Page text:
Twenty local organizations and coalitions have unanimously ratified this Portland-Metro People's Bill of Rights and 2018 Policy Platform (the "People's Platform") at the inaugural Portland-Metro People's Convention on April 14, 2018.
The Bill of Rights offers a positive vision of a Portland-Metro area that’s a healthy, nurturing and thriving place for everyone and every community who calls it home—not just an enclave of the 1%. It was built in consultation with dozens of organizers in the Portland-Metro area since the 2016 election and is a living document that can be changed over time.
The 2018 Policy Platform has specific policies nestled under each right that participating organizations are actively working on to put these rights into practice.
Participating Organizations include 350PDX, AFSCME Local 88, Alliance for Democracy, BerniePDX, Climate Action Coalition, Climate Jobs PDX, Milenio, Municipal Broadband PDX, Oregon Fair Trade Campaign, Portland Chapter of Democratic Socialists of America, Portland Forward, Portland Harbor Community Coalition, Portland Immigrant Rights Coalition, Portland Jobs with Justice, Portland Teachers for Social Justice, Portland Tenants United, Right 2 Survive, Sisters of the Road, Stop Fracked Gas PDX, Sustainability and Justice Emerging Series.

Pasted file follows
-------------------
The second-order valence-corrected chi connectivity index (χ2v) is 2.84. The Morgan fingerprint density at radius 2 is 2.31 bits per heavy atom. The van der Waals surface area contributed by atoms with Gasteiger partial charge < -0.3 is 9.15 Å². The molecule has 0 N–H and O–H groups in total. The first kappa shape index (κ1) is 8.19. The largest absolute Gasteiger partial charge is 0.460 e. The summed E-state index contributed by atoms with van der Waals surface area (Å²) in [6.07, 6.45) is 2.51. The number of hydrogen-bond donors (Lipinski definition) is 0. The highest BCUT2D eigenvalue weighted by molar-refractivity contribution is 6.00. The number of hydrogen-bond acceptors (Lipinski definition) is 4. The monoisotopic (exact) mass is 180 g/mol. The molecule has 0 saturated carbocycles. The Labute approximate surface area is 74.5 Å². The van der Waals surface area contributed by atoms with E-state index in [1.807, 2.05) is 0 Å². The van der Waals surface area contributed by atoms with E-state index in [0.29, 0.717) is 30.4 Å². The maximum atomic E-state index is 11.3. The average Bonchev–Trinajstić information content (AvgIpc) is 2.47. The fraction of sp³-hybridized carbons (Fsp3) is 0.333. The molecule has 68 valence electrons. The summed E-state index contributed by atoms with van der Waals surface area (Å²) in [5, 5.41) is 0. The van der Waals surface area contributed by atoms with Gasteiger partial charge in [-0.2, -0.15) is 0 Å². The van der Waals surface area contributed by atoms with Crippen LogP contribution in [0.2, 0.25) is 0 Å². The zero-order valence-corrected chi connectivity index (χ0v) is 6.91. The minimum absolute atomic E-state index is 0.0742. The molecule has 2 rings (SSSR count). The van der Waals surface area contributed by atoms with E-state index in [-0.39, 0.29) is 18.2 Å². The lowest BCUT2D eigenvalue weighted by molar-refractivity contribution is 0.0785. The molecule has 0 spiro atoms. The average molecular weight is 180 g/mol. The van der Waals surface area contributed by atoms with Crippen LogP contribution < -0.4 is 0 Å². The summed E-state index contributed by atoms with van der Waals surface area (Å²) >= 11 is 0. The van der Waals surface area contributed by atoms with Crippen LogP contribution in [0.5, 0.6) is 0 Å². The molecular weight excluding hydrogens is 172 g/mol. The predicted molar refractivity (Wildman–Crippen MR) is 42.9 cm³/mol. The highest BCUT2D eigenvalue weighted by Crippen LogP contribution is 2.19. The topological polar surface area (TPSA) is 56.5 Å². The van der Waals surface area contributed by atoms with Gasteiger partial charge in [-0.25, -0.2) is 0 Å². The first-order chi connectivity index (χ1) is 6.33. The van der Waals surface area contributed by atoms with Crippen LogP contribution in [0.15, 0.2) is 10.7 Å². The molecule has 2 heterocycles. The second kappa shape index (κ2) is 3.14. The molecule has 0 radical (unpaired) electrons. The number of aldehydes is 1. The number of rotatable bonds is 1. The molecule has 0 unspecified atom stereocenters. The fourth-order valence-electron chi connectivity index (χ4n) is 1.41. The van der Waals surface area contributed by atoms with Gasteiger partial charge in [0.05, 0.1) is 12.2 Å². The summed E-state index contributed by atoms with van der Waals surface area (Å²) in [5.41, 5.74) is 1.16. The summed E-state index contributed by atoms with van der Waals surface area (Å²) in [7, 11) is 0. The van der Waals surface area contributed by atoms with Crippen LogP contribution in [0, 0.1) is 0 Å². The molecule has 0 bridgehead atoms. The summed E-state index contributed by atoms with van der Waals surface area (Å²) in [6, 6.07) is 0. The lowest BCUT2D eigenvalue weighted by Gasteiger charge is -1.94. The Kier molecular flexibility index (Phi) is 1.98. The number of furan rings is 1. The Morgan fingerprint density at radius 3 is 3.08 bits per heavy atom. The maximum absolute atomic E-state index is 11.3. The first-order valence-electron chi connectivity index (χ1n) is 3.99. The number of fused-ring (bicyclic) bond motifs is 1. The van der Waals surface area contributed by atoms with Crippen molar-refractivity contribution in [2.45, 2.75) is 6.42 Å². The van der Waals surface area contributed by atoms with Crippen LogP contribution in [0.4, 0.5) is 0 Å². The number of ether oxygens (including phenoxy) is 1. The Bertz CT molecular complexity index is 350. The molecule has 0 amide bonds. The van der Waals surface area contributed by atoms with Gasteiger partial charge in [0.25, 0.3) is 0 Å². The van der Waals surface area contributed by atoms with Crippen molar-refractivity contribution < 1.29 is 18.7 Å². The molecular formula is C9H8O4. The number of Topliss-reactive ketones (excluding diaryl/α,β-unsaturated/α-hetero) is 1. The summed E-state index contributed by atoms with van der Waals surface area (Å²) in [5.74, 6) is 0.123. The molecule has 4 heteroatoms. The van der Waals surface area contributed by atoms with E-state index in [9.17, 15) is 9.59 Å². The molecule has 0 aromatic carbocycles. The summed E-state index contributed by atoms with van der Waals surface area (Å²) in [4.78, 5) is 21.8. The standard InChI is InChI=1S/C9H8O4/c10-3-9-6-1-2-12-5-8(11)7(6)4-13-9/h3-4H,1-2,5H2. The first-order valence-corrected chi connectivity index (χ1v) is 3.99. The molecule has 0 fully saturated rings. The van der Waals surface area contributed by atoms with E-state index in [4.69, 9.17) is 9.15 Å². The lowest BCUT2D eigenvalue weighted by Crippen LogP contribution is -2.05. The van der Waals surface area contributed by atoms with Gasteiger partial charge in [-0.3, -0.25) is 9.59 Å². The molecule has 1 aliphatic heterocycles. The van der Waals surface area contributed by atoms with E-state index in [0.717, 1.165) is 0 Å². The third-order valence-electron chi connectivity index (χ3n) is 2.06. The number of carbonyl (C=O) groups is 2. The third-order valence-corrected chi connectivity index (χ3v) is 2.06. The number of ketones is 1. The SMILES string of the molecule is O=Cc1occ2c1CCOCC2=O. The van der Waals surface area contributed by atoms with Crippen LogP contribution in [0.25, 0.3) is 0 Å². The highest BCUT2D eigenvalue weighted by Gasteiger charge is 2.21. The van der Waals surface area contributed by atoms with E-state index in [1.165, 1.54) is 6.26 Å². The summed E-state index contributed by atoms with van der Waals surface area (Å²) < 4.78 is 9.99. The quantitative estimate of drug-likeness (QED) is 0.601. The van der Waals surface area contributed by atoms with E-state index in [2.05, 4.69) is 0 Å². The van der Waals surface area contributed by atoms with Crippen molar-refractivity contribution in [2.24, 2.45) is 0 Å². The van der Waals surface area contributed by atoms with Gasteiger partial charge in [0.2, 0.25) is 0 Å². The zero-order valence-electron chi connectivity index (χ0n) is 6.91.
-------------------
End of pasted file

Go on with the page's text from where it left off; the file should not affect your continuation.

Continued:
On April 23, the Portland-Metro People's Coalition sent 38 candidates and elected officials a survey, requesting their responses to the People's Platform. They were given the option of YES, NO and OTHER with space to explain their position on each right and policy. Ten of 20 candidates have responded so far along with their positions below. We invite all candidates, elected officials and the public to record their support for the People's Platform.
Susheela Jayapal, Multnomah County Commissioner, District 2 - OTHER: I absolutely agree that punitive measures do not yield safe communities. The police budget should be informed by data about crime rates, including number of high priority calls for service versus low to medium priority calls for service. Data from the City Budget Office indicates that overall crime rates are low relative to the historical trend on numbers of sworn police officers, which would support a reduction in force.